“With recent regulatory changes, it is vital companies are aware of their potential risks. While in more regulated industries, such as oil and gas, aerospace and defence, employees have a mindset to fight corruption, it may not yet be ingrained in the entertainment industry, particularly among local operations”.
THE REST OF THE WORLD
It has been reported that Mr René Benko, head of Vienna-based developer and investor, Signa, has been sentenced to 12 months on probation for corruption over a bribe that he and tax advisor Mr Michael Passer are alleged to have offered the former Croatian Prime Minister, Mr Ivo Sanader.
It is alleged that Mr Benko’s Signa Group wanted to buy a property in Italy. The charges further allege that Mr Passer wanted Mr Sanader to use his influence with Italian Prime Minister Mr Silvio Berlusconi to influence the acquisition. It is alleged that Mr Passer and Mr Sanader made a written agreement that Mr Sanader would receive €150,000 if the tax situation was resolved. The money was to come from Mr Benko.
Mr Benko denied the charges.
It has been reported that Croatia’s anticorruption police have arrested the management of a local pharmaceutical firm and over 40 doctors on suspicion of bribery over the prescription of medicines.
The USKOK anti-graft agency said the police were investigating 26 employees of the pharmaceutical company, 49 doctors and one pharmacist suspected of bribery.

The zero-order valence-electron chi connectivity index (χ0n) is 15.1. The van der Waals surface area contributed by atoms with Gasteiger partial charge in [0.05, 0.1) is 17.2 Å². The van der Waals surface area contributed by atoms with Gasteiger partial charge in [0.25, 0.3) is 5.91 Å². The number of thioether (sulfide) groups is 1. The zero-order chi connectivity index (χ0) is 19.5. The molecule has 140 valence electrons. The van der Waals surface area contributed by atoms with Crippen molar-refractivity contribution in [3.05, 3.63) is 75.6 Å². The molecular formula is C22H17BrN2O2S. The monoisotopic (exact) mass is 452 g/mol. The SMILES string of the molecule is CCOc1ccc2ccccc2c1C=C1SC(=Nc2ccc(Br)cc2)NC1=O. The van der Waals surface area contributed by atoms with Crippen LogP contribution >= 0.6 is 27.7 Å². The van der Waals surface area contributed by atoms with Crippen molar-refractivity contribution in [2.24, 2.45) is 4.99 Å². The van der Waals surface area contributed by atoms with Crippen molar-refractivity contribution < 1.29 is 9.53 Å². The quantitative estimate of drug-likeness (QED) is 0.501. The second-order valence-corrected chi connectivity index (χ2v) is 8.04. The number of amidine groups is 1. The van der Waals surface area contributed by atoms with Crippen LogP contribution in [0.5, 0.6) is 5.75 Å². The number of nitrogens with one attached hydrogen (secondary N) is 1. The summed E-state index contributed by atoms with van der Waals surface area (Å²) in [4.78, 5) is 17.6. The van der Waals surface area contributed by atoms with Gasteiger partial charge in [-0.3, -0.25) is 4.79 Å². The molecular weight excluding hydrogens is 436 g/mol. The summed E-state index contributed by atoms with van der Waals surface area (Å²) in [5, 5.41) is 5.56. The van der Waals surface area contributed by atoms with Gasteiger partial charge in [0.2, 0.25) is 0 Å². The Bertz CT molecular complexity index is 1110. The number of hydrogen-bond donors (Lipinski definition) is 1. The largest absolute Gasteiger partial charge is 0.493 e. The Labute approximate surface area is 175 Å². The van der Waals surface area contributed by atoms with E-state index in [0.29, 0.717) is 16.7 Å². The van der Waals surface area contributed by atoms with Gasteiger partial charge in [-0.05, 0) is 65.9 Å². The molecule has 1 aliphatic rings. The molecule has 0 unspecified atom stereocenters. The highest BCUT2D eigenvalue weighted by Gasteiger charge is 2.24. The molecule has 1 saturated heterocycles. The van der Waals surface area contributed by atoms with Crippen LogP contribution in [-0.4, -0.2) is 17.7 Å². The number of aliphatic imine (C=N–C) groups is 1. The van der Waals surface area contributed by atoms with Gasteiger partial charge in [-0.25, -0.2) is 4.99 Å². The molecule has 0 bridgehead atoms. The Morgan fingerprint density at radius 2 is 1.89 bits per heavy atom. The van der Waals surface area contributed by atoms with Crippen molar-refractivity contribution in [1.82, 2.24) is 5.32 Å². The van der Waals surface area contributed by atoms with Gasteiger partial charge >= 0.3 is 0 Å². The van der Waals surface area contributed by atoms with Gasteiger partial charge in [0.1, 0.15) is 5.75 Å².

The country’s health minister, Mr Rajko Ostojic, said the actual number of those involved in the alleged bribery could be higher still.
Government officials have not named the company involved.
A report recently published by the Organisation for Economic Cooperation and Development (OECD) has stated that France must do more to deal with the bribery of foreign public officials by French companies. The report follows a major corruption scandal two years ago involving the French-based company, Alcatel.
Since the OECD anti-bribery convention came into force in 1999, France has managed to secure just five convictions. The report said France interpreted the convention too narrowly. It noted that the successful prosecutions had been for relatively minor offences and said it was “seriously concerned that despite the very significant role of French companies in the international economy, only 33 foreign bribery proceedings had been initiated”.
The report found the French authorities often did not pursue foreign bribery cases on the basis that the offences took place outside the jurisdiction. It recommended that France ensure companies cannot avoid criminal liability, increase the maximum fines and encourage French officials to report suspected bribery cases.
Furthermore, it urged France to continue judicial reforms to guarantee greater independence for prosecutors, to devote more funds to tackling bribery, and to ensure secrecy surrounding defence deals did not impede investigations.